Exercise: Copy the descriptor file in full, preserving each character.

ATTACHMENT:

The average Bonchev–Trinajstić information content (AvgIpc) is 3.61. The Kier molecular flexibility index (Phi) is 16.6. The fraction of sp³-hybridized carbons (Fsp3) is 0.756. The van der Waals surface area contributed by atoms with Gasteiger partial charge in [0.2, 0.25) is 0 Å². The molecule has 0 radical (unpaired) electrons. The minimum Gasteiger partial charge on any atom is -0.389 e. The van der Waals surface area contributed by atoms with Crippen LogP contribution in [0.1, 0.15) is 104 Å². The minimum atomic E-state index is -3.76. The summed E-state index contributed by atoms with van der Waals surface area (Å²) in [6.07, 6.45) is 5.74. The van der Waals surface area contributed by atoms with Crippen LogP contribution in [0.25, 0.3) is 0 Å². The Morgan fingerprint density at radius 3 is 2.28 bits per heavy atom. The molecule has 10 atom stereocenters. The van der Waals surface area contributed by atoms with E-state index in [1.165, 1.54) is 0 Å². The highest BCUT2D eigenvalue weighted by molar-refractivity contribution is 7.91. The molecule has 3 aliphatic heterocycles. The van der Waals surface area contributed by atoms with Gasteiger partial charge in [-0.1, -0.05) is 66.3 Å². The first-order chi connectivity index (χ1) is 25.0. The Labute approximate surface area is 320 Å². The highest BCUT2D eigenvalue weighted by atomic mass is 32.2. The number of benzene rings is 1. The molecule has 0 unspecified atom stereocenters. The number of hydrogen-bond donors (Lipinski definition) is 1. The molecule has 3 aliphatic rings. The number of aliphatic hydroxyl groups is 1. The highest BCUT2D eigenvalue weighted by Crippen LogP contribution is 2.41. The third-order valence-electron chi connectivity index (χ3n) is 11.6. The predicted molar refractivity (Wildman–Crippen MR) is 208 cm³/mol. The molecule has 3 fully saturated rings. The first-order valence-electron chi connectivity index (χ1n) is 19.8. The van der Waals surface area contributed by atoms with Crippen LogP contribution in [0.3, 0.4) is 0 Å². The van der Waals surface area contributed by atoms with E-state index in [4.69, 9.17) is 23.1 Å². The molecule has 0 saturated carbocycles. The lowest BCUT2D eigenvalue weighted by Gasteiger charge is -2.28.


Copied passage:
The average Bonchev–Trinajstić information content (AvgIpc) is 3.61. The Kier molecular flexibility index (Phi) is 16.6. The fraction of sp³-hybridized carbons (Fsp3) is 0.756. The van der Waals surface area contributed by atoms with Gasteiger partial charge in [0.2, 0.25) is 0 Å². The molecule has 0 radical (unpaired) electrons. The minimum Gasteiger partial charge on any atom is -0.389 e. The van der Waals surface area contributed by atoms with Crippen LogP contribution in [0.1, 0.15) is 104 Å². The minimum atomic E-state index is -3.76. The summed E-state index contributed by atoms with van der Waals surface area (Å²) in [6.07, 6.45) is 5.74. The van der Waals surface area contributed by atoms with Crippen LogP contribution in [0.25, 0.3) is 0 Å². The Morgan fingerprint density at radius 3 is 2.28 bits per heavy atom. The molecule has 10 atom stereocenters. The van der Waals surface area contributed by atoms with E-state index in [1.165, 1.54) is 0 Å². The highest BCUT2D eigenvalue weighted by molar-refractivity contribution is 7.91. The molecule has 3 aliphatic heterocycles. The van der Waals surface area contributed by atoms with Gasteiger partial charge in [-0.1, -0.05) is 66.3 Å². The first-order chi connectivity index (χ1) is 25.0. The Labute approximate surface area is 320 Å². The highest BCUT2D eigenvalue weighted by atomic mass is 32.2. The number of benzene rings is 1. The molecule has 0 unspecified atom stereocenters. The number of hydrogen-bond donors (Lipinski definition) is 1. The molecule has 3 aliphatic rings. The number of aliphatic hydroxyl groups is 1. The highest BCUT2D eigenvalue weighted by Crippen LogP contribution is 2.41. The third-order valence-electron chi connectivity index (χ3n) is 11.6. The predicted molar refractivity (Wildman–Crippen MR) is 208 cm³/mol. The molecule has 3 fully saturated rings. The first-order valence-electron chi connectivity index (χ1n) is 19.8. The van der Waals surface area contributed by atoms with Crippen LogP contribution in [0.3, 0.4) is 0 Å². The van der Waals surface area contributed by atoms with E-state index in [4.69, 9.17) is 23.1 Å². The molecule has 0 saturated carbocycles. The lowest BCUT2D eigenvalue weighted by Gasteiger charge is -2.28.